As a transient, statewide; as a winter resident, southern Missouri
The horned grebe is a small, dark, ducklike bird. We are most likely to see them in winter plumage, though breeding plumage may be visible in spring. Grebes have unique feet, with flaplike lobes along the toes instead of being webbed like those of ducks. Horned grebes are not usually seen in flight or on land. They stop in the Show-Me State to rest and forage on large reservoirs and deep rivers, and winter on unfrozen lakes. Like other grebes, they are accomplished swimmers. To escape danger, horned grebes dive below the water surface.
People once persecuted horned grebes, thinking they killed fish populations. Thanks to scientific research and studies, it was found they have little impact on fish populations. Grebes were historically overhunted for their feathers, which had marketvalue as hat decorations.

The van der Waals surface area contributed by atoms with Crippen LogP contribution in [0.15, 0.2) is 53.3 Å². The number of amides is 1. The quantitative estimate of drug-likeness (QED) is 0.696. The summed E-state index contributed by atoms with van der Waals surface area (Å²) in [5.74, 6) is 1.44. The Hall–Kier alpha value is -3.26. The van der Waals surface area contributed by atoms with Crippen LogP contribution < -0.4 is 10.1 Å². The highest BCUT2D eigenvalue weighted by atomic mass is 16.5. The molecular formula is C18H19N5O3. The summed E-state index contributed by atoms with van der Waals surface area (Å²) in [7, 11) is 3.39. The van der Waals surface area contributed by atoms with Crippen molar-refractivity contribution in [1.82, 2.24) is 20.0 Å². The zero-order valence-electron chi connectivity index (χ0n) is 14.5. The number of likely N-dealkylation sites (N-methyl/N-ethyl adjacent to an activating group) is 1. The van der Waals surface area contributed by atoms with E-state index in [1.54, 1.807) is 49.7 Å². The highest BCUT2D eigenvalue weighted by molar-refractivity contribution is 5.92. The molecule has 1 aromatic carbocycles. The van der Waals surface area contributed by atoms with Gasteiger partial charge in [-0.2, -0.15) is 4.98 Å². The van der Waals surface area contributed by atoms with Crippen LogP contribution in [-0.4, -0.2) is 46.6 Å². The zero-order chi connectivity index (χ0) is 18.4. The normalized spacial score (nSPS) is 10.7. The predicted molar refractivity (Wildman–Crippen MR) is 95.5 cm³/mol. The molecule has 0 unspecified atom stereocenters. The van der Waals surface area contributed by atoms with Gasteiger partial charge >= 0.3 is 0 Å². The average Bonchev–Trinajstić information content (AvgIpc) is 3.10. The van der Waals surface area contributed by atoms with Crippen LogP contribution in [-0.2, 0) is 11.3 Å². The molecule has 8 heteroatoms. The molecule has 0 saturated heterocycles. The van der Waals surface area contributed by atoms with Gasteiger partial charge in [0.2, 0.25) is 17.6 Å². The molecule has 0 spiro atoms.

Horned grebe populations have been declining significantly in recent decades. Researchers suspect habitat loss and disturbance, oil spills, wetland draining, forest cutting near breeding territories, and more. Their breeding territory to the north is shrinking, and climate change over the next century may reduce it much more.
Horned grebes dive below the surface of the water to capture crayfish, aquatic insects, small fish, and other small aquatic animals.
Horned grebes are present in Missouri from late September through mid-April, but peak during migration, in March and November. They breed in central and western Canada and Alaska. Nests are typically built in shallow freshwater ponds and wetlands on a floating raft of vegetation. Females have one to two broods each year, comprised of three to eight eggs, which are incubated in 22–25 days.
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